Harvard psychologist Howard Gardner, in examining the lives of Sigmund Freud, Albert Einstein, Pablo Picasso, Igor Stravinsky, T. S. Eliot, Martha Graham, and Mohandas Gandhi, suggests that there is a certain Faustian bargain to genius level mastery that is often required, sacrificing other important things in your life in order to harness your full focus and attention towards your passion.
“My study reveals that, in one way or another, each of the creators became embedded in some kind of a bargain, deal, or Faustian arrangement, executed as a means of ensuring the preservation of his or her unusual gifts. In general, the creators were so caught up in the pursuit of their work mission that they sacrificed all, especially the possibility of a rounded personal experience.”
That idea has been forever immortalized in the story of bluesman Robert Johnson. In 1935, Robert Johnson went to a lonely crossroads at midnight and sold his soul to the devil in order to become the greatest blues guitarist of all time, or so the story goes. Prior to Johnson’s storied Faustian bargain, famous Delta bluesmen like Son House claimed Johnson had been ‘embarrassingly’ bad on the guitar and a general pain in the ass around Robinsonville Mississippi, pestering anyone with a guitar to teach him how to play.
Eventually Johnson left town, and legend has it that when he came back three months later, after making his deal with the Devil, Johnson was the best damn blues player anyone had ever heard.
The likelihood of what actually happened is probably much less spectacular but no less interesting. Some historians suggest that Johnson left town for considerably longer then three months and studied extensively with a talented bluesman named Ike Zinnerman.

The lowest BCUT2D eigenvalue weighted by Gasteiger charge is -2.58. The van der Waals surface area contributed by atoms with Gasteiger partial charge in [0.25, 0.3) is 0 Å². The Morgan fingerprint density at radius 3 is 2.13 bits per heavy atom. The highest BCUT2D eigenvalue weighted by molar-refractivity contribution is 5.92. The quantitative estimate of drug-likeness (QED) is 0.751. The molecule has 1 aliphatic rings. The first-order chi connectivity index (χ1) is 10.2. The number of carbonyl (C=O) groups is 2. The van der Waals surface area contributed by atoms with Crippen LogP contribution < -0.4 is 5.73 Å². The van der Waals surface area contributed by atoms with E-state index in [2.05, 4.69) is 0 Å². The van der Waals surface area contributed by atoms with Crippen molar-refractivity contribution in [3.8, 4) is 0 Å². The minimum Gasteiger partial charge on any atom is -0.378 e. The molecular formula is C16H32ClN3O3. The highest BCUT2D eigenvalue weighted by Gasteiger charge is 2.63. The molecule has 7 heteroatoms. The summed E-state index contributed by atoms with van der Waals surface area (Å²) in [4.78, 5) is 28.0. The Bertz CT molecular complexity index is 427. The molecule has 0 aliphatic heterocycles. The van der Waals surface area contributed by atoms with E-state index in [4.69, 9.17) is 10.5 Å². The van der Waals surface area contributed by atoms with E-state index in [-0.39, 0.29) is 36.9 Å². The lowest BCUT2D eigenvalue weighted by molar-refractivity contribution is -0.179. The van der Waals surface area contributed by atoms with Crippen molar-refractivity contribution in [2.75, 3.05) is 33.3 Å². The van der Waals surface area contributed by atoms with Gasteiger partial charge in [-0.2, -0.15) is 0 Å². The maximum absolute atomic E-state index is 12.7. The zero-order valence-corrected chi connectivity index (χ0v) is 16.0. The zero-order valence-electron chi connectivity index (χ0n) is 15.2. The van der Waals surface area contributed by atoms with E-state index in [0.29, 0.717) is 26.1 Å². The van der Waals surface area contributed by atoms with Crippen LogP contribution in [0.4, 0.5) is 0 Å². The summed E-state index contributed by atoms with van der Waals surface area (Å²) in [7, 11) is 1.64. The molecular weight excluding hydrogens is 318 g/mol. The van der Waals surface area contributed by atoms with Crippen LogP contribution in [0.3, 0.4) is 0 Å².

We can speculate that under the mentorship of a presumably highly skilled player like Zinnerman, and given Johnson’s rage to master, he found himself in the perfect deliberate practice laboratory, of tutelage, practice and performance. Combine this with the fact that music appeared to be his true desire and his sole means for carving out a meager existence and we might say he was doubly inspired to succeed.
Johnson spent the rest of his life playing guitar and singing on street corners and juke joints. He never had a permanent address, traveling anywhere at the drop of a hat where people would listen. Performing consumed his life.
Between 1936 and ‘37 Johnson recorded 29 songs for the American Record Corporation. Under their Vocalion label a total of twelve of Johnson’s songs were released. Those twelve songs are now part of the canon of American music with titles like, “Cross Road Blues,” “Love In Vain,” “Hellhound On My Trail,” “I Believe I’ll Dust My Broom,” “Walking Blues,” “Sweet Home Chicago,” "Come On In My Kitchen,” "Kind Hearted Woman Blues,” "Terraplane Blues," and "Last Fair Deal Gone Down," Recorded by a whole host of artists including Bonnie Rait, Elmore James, Eric Clapton, Bob Dylan, The Allman brothers and the Rolling Stones.
Keith Richards hearing Johnson’s recordings for the first time reportedly asked, "Who is the other guy playing with him?" believing Johnson was accompanied by a second guitarist. "I was hearing two guitars, and it took a long time to actually realize he was doing it all by himself." Richards told an interviewer, "Robert Johnson was like an orchestra all by himself."
Eric Clapton is quoted as saying, “I have never found anything more deeply soulful than Robert Johnson.”
Johnson’s need to travel and perform meant he eschewed close relationships and unfortunately, Johnson had an eye for the ladies, married or not. In 1938 it was said he was poisoned with tainted whiskey by a jealous husband during a break in one of his performances. He died in relative obscurity at the age of 27.
The good news is that a bargain with the Devil is not a prerequisite for pushing yourself to the edge of your abilities, but as Gardner reminds us, there is no getting around the fact that the time commitment and level of intensity and focus necessary to achieve expert level mastery creates a certain amount of sacrifice in your life.
 Changing Minds, by Howard Gardner
 The Country Blues, by Samuel Charters
 100 Books Every Blues Fan Should Own By Edward Komara & Greg Johnson
 Buncombe, Andrew (July 26, 2006). "The Grandfather of Rock'n'Roll: The Devil's Instrument". The Independent.
 Myers, Marc (April 22, 2011). "Still Standing at the Crossroads". Wall Street Journal.